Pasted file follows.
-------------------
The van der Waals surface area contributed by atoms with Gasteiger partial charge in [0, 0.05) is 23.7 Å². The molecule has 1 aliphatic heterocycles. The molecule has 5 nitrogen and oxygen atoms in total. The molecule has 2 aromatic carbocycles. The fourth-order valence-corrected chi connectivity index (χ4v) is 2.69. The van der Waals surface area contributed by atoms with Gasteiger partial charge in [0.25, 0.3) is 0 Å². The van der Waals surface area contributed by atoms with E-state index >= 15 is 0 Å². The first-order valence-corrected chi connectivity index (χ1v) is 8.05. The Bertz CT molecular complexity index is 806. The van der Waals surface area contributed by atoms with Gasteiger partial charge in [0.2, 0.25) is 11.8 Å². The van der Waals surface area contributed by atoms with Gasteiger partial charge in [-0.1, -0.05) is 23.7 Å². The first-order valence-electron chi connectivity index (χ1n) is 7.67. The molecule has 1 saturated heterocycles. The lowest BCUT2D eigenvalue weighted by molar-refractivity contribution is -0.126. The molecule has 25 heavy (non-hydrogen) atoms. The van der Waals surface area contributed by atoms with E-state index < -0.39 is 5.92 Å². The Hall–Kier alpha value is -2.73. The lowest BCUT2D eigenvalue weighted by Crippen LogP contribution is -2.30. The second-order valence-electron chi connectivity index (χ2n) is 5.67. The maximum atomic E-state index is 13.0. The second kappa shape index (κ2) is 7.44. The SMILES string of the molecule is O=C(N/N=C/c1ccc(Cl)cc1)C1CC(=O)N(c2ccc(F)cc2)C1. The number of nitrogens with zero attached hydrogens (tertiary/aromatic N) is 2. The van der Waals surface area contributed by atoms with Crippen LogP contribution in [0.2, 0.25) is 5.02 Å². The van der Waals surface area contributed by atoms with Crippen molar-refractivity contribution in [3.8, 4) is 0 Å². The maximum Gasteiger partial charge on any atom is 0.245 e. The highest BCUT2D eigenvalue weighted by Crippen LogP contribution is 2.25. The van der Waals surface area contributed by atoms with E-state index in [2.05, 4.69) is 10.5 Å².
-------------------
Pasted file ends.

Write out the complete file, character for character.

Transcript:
The van der Waals surface area contributed by atoms with Gasteiger partial charge in [0, 0.05) is 23.7 Å². The molecule has 1 aliphatic heterocycles. The molecule has 5 nitrogen and oxygen atoms in total. The molecule has 2 aromatic carbocycles. The fourth-order valence-corrected chi connectivity index (χ4v) is 2.69. The van der Waals surface area contributed by atoms with Gasteiger partial charge in [0.25, 0.3) is 0 Å². The van der Waals surface area contributed by atoms with E-state index >= 15 is 0 Å². The first-order valence-corrected chi connectivity index (χ1v) is 8.05. The Bertz CT molecular complexity index is 806. The van der Waals surface area contributed by atoms with Gasteiger partial charge in [0.2, 0.25) is 11.8 Å². The van der Waals surface area contributed by atoms with Gasteiger partial charge in [-0.1, -0.05) is 23.7 Å². The first-order valence-electron chi connectivity index (χ1n) is 7.67. The molecule has 1 saturated heterocycles. The lowest BCUT2D eigenvalue weighted by molar-refractivity contribution is -0.126. The molecule has 25 heavy (non-hydrogen) atoms. The van der Waals surface area contributed by atoms with E-state index < -0.39 is 5.92 Å². The Hall–Kier alpha value is -2.73. The lowest BCUT2D eigenvalue weighted by Crippen LogP contribution is -2.30. The second-order valence-electron chi connectivity index (χ2n) is 5.67. The maximum atomic E-state index is 13.0. The second kappa shape index (κ2) is 7.44. The SMILES string of the molecule is O=C(N/N=C/c1ccc(Cl)cc1)C1CC(=O)N(c2ccc(F)cc2)C1. The number of nitrogens with zero attached hydrogens (tertiary/aromatic N) is 2. The van der Waals surface area contributed by atoms with Crippen LogP contribution in [0.2, 0.25) is 5.02 Å². The van der Waals surface area contributed by atoms with Crippen molar-refractivity contribution in [3.8, 4) is 0 Å². The maximum Gasteiger partial charge on any atom is 0.245 e. The highest BCUT2D eigenvalue weighted by Crippen LogP contribution is 2.25. The van der Waals surface area contributed by atoms with E-state index in [2.05, 4.69) is 10.5 Å².